There are many things that as black people we often discuss – haircare routines, recommended beauty experts, but there is nothing more pressing than discovering treatments that work well for our skin. It’s not to say that black skin is more difficult to treat but there are certain concerns that are more frequent and more severe on black skin. Dr Ifeoma Ejikeme, Founder and Medical Director of Adonia Medical Clinic explains “In my practice some of the most common concerns are acne, uneven skin tone, post inflammatory hyperpigmentation and dark circles around the eyes”.
“Pigment producing cells known as melanocytes produce melanin, which travels through the upper layers of the skin. Different environmental factors can trigger more production of melanin,” Dr Ifeoma shares. “These can include things like sunlight, trauma and heat. When this occurs repeatedly, the body’s response is to produce more melanin.” For black skin, this will result in prominent dark patches developing, and matters are further complicated if post-inflammatory hyperpigmentation occurs (usually after the skin has faced an injury or an inflammatory skin condition such as acne or dermatitis).
When treating hyperpigmentation there are a number of factors that can contribute to its improvement.
– Seeking professional advice
– Getting in-clinic treatments such as YAG laser (depending on its severity).
– Exfoliation, which promotes cellular turnover and in turn speeds up cell regeneration for an even skin tone.
-Brightening actives such as vitamin C, hydroquinone (under regulated prescription), liquorice root, and mandelic, kojic and lactic acids.
When treating uneven texture, the first thing Dr Ifeoma recommends is to “invest in a consultation that will not only review your current skincare routine but will help to identify the reason for change in texture.” The problem often lies in your skincare routine and requires you to find targeted treatments that are better suited to your skin concerns. However, a simple yet effective rule to follow is to ensure your skin drawing in as much hydration as possible – that includes both water consumption and products, the more hydrated you are, the more your skin will become brighter, even and smoother. Similarly implementing an exfoliant into your routine will help to slough away the dead skin cells that reside on the upper layers of the skin, revealing a softer and smoother finish.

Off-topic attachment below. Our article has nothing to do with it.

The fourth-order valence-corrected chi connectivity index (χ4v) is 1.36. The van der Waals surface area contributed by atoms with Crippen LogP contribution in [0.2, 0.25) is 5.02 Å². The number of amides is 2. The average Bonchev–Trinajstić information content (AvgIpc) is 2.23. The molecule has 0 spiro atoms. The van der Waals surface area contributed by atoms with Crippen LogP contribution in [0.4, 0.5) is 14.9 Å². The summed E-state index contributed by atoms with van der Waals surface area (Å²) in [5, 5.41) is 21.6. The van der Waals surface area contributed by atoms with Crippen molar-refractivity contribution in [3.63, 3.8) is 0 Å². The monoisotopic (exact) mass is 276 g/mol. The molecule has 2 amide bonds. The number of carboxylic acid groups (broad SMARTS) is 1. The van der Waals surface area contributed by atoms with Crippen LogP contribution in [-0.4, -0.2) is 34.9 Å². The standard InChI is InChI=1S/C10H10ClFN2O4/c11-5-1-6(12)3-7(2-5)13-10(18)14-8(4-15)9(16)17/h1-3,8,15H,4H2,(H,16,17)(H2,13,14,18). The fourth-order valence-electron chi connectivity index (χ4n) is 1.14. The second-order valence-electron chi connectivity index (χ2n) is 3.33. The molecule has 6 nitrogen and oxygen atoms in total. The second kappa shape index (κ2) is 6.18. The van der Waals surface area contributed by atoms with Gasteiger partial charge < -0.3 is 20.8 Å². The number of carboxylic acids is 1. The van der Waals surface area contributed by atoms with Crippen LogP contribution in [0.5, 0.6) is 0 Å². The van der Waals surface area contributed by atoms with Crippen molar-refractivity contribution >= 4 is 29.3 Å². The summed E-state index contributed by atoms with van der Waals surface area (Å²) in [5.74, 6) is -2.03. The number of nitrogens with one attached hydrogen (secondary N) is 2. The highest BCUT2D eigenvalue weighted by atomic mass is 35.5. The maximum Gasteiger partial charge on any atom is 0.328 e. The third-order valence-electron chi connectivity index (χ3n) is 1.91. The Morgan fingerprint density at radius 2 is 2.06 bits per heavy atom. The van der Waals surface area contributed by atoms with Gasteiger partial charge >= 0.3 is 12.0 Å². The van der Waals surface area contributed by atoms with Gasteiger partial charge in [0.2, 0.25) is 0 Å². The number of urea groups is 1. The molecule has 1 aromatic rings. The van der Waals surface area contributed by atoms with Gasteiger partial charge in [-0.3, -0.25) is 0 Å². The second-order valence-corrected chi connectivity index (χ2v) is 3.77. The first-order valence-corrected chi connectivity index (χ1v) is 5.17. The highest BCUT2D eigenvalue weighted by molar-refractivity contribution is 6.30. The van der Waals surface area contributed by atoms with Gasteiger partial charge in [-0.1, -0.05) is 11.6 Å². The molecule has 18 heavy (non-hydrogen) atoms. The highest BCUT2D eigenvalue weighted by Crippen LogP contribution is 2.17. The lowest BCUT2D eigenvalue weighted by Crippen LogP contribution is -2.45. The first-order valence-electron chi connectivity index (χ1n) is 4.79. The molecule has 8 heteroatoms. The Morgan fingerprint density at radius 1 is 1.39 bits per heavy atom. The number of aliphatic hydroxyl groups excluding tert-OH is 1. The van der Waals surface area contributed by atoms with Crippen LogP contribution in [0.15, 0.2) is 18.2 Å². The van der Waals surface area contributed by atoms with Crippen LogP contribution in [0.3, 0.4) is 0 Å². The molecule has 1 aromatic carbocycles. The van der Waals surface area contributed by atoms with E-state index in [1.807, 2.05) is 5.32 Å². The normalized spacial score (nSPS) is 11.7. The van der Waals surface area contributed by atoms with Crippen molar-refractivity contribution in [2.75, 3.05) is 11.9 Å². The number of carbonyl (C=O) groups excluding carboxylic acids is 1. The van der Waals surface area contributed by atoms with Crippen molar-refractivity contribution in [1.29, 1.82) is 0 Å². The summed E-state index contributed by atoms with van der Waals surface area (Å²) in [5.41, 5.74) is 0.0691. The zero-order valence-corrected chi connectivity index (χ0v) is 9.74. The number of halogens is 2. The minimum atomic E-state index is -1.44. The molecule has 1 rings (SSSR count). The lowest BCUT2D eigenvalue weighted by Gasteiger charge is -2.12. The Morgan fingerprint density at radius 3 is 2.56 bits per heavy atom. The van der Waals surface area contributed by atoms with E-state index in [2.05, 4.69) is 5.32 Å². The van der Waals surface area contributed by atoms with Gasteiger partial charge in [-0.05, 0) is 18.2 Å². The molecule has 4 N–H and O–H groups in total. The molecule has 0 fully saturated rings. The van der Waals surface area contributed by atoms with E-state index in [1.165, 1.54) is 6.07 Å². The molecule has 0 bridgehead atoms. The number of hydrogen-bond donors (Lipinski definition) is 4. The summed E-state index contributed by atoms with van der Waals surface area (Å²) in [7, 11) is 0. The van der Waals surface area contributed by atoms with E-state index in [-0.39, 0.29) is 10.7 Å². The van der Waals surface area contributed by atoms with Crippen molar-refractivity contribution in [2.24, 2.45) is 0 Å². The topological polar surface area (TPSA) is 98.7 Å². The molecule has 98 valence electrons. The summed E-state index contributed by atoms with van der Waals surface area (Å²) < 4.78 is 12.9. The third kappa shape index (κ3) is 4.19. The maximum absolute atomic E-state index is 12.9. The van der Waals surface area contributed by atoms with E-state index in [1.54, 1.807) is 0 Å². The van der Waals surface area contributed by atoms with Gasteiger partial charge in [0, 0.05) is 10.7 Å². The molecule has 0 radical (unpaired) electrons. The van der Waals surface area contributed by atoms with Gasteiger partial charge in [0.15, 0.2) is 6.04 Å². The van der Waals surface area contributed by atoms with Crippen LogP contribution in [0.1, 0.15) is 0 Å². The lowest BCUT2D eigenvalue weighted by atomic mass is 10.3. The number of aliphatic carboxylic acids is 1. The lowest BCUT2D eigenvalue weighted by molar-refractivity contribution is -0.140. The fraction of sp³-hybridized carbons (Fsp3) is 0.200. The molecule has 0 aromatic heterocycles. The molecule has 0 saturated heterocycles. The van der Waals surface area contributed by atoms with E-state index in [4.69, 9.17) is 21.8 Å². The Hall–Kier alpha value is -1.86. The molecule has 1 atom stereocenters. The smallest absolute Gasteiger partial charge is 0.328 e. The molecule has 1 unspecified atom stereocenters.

Whether you spend the majority of your time inside or outside, you should be wearing SPF – it’s non-negotiable. “SPF is important to anyone who wants to delay the sun related changes to their skin such as uneven skin tone, fine lines, melasma, widening of pores. It’s the one tool we have to reduce these concerns, and prevention is always better than cure” Dr Ifeoma explains.
BRIGHTENING/EVENING SKIN TONE
The most common skincare concern for those with black skin is how to brighten and even the skin’s tone, and for it to look as healthy and radiant as possible. “We need to understand why any dark marks and hyperpigmentation have occurred. If it’s acne this must first be treated, and issues such as over-exfoliation must also be addressed,” highlights Dr Ifeoma. “A group of tyrosinase inhibitors can be helpful and these can be found in ingredients such as kojic acid, arbutin, liquorice root extract and vitamin C.” Incorporate some of these ingredients into your routine both day and night to see an improvement over time.